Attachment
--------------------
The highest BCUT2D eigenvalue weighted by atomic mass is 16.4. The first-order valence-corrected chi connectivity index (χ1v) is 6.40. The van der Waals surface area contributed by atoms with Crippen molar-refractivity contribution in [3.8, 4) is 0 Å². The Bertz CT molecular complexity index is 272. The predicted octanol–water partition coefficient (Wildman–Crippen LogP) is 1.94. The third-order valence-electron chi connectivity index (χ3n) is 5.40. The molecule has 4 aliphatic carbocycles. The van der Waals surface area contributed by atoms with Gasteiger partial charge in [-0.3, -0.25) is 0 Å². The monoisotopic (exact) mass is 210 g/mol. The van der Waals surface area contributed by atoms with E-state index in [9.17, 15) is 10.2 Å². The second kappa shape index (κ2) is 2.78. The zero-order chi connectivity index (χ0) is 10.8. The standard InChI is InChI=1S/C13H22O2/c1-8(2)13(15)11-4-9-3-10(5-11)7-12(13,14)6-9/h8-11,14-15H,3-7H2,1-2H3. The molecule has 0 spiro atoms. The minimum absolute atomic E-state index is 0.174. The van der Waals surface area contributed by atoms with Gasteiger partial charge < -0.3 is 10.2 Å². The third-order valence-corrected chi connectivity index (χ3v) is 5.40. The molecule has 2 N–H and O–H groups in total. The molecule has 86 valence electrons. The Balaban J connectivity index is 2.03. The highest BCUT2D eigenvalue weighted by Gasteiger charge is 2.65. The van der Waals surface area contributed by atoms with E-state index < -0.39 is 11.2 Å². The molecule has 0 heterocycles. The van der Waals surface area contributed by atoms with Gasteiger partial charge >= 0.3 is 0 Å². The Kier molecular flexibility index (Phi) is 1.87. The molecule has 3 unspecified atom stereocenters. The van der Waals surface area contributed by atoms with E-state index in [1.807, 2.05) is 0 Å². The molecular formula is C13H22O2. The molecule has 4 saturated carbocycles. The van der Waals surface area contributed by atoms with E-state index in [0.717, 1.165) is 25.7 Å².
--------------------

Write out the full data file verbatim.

The highest BCUT2D eigenvalue weighted by atomic mass is 16.4. The first-order valence-corrected chi connectivity index (χ1v) is 6.40. The van der Waals surface area contributed by atoms with Crippen molar-refractivity contribution in [3.8, 4) is 0 Å². The Bertz CT molecular complexity index is 272. The predicted octanol–water partition coefficient (Wildman–Crippen LogP) is 1.94. The third-order valence-electron chi connectivity index (χ3n) is 5.40. The molecule has 4 aliphatic carbocycles. The van der Waals surface area contributed by atoms with Gasteiger partial charge in [-0.3, -0.25) is 0 Å². The monoisotopic (exact) mass is 210 g/mol. The van der Waals surface area contributed by atoms with E-state index in [9.17, 15) is 10.2 Å². The second kappa shape index (κ2) is 2.78. The zero-order chi connectivity index (χ0) is 10.8. The standard InChI is InChI=1S/C13H22O2/c1-8(2)13(15)11-4-9-3-10(5-11)7-12(13,14)6-9/h8-11,14-15H,3-7H2,1-2H3. The molecule has 0 spiro atoms. The minimum absolute atomic E-state index is 0.174. The van der Waals surface area contributed by atoms with Gasteiger partial charge < -0.3 is 10.2 Å². The third-order valence-corrected chi connectivity index (χ3v) is 5.40. The molecule has 2 N–H and O–H groups in total. The molecule has 86 valence electrons. The Balaban J connectivity index is 2.03. The highest BCUT2D eigenvalue weighted by Gasteiger charge is 2.65. The van der Waals surface area contributed by atoms with E-state index < -0.39 is 11.2 Å². The molecule has 0 heterocycles. The van der Waals surface area contributed by atoms with Gasteiger partial charge >= 0.3 is 0 Å². The Kier molecular flexibility index (Phi) is 1.87. The molecule has 3 unspecified atom stereocenters. The van der Waals surface area contributed by atoms with E-state index in [1.807, 2.05) is 0 Å². The molecular formula is C13H22O2. The molecule has 4 saturated carbocycles. The van der Waals surface area contributed by atoms with E-state index in [0.717, 1.165) is 25.7 Å².